First things first: Tim Weiner’s new book, “Enemies: A History of the F.B.I.,” is an outstanding piece of work, even-handed, exhaustively researched, smoothly written and thematically timely. What it is not is a history of the F.B.I. Here’s the thing: For 104 years now the Federal Bureau of Investigation has essentially worn two hats — its traditional law enforcement “arrest a bad guy” hat and its more controversial intelligence hat. The latter is the part of the F.B.I. that from World War I on investigated all manner of political radicals and Communists, compiled lists of Americans to be detained in the event of national emergency and engaged in at least half a century of illegal wiretapping, mail opening and burglaries. It’s this side of the shop — and exclusively this side — that interests Mr. Weiner ... This is like writing a history of the New York Yankees but ignoring Whitey Ford and the other pitchers.

14/03/2012

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The New York Times

Kevin Baker

Weiner, a Pulitzer Prize winner and former New York Times reporter who has spent years writing about America’s security apparatus and who won the National Book Award for his history of the C.I.A., “Legacy of Ashes,” has done prodigious research, yet tells this depressing story with all the verve and coherence of a good spy thriller.

30/03/2012

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The Sunday Telegraph

Keith Lowe

There are, inevitably, some holes in Weiner’s story. It is not quite a “history of the FBI”: its role as a crime-fighting agency is ignored, so readers expecting to find stories about Al Capone will be disappointed. The 1910s, the Thirties and large parts of the Eighties are barely covered and the author admits there is much that remains a mystery even to him. But this should not detract from a truly impressive piece of research that could have been put together only by a journalist of Weiner’s stature. Where Weiner excels is in his description of the constant tension in America between civil liberty and national security.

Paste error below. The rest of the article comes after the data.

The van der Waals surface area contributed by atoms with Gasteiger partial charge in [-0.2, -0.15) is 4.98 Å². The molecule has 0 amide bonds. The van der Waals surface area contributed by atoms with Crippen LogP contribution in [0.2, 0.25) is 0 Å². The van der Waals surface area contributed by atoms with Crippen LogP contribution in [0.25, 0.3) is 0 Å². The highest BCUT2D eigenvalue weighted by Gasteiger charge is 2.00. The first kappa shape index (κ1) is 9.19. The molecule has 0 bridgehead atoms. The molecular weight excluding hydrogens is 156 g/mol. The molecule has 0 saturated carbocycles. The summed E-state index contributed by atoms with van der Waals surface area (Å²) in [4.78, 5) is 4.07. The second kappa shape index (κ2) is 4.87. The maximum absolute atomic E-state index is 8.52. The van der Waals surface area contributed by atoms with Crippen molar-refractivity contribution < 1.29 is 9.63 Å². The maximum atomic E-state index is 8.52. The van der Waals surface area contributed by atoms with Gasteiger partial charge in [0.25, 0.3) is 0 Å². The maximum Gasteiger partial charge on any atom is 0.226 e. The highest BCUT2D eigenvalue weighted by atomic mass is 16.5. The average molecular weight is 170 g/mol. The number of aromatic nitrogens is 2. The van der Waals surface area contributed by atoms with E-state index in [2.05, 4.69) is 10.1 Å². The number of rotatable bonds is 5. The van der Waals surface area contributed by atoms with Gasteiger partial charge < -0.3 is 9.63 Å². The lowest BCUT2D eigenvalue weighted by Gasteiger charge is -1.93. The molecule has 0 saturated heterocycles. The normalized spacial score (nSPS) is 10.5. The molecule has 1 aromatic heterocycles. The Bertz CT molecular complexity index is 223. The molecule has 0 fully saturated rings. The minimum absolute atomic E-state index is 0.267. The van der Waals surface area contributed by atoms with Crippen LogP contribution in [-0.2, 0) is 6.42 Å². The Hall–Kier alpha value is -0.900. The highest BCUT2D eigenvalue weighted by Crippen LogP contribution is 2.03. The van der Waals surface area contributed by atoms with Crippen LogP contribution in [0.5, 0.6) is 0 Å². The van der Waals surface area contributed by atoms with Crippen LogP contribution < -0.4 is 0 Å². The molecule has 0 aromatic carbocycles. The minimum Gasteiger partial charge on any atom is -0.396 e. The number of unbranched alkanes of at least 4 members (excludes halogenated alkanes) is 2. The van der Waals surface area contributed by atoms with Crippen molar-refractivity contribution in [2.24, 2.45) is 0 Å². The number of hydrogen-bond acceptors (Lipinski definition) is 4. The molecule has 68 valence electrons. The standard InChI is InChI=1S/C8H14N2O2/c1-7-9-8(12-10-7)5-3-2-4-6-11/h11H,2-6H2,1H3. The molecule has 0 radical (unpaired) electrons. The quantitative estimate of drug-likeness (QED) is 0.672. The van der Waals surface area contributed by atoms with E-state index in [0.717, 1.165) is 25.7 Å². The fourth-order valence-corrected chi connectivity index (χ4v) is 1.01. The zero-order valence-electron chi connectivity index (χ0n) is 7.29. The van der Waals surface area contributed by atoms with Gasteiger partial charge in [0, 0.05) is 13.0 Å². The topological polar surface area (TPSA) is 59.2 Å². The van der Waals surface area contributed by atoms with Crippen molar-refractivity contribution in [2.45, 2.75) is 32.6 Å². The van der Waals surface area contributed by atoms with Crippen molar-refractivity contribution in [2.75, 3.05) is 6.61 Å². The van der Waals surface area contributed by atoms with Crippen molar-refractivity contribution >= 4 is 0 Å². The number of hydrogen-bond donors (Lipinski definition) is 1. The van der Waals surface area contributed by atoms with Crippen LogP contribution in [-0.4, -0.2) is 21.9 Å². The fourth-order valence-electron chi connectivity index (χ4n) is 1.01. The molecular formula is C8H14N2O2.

20/02/2012

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The Sunday Times

Stephen Robinson

His portrait of Hoover, who inevitably dominates this story, is generally excellent, though Weiner displays an odd lack of human curiosity about his personal life … Speculation about Hoover’s sex life is scarcely gratuitous, given that he ruthlessly exploited his enemies’ proclivities ... These quibbles aside, Enemies is as close to a definitive history of the bureau as will appear for the foreseeable future. It is as illuminating about Washington politics as it is about the dark world of espionage and counterintelligence operations.

18/03/2012

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The Literary Review

Dominic Sandbrook

The story of the FBI should make for a riveting read. But when Hoover disappears from the narrative in May 1972 ... Weiner’s already pallid book subsides further into sub-Bob Woodward bureaucratic history. He rightly notes that the major theme of the Bureau’s history is the tension between security and liberty, but even a nine-year-old could probably work that one out, and he has nothing new to say about it at all. Like most writers on the CIA and the FBI, he is interested only in the headlines, so while there is a lot of stuff about Hoover’s relationship with successive presidents, there is nothing whatsoever on what it was like to be an FBI agent, how people were recruited, what they actually did during the day, whether they solved any crimes, and so on. After reading this book, you could be forgiven for thinking that the FBI only employed about five people, namely the director and his immediate henchmen. Worse, the prose is as flat and lifeless as a Ladybird book. It takes real skill to write a genuinely boring book about the FBI, but Tim Weiner has pulled it off.

01/03/2012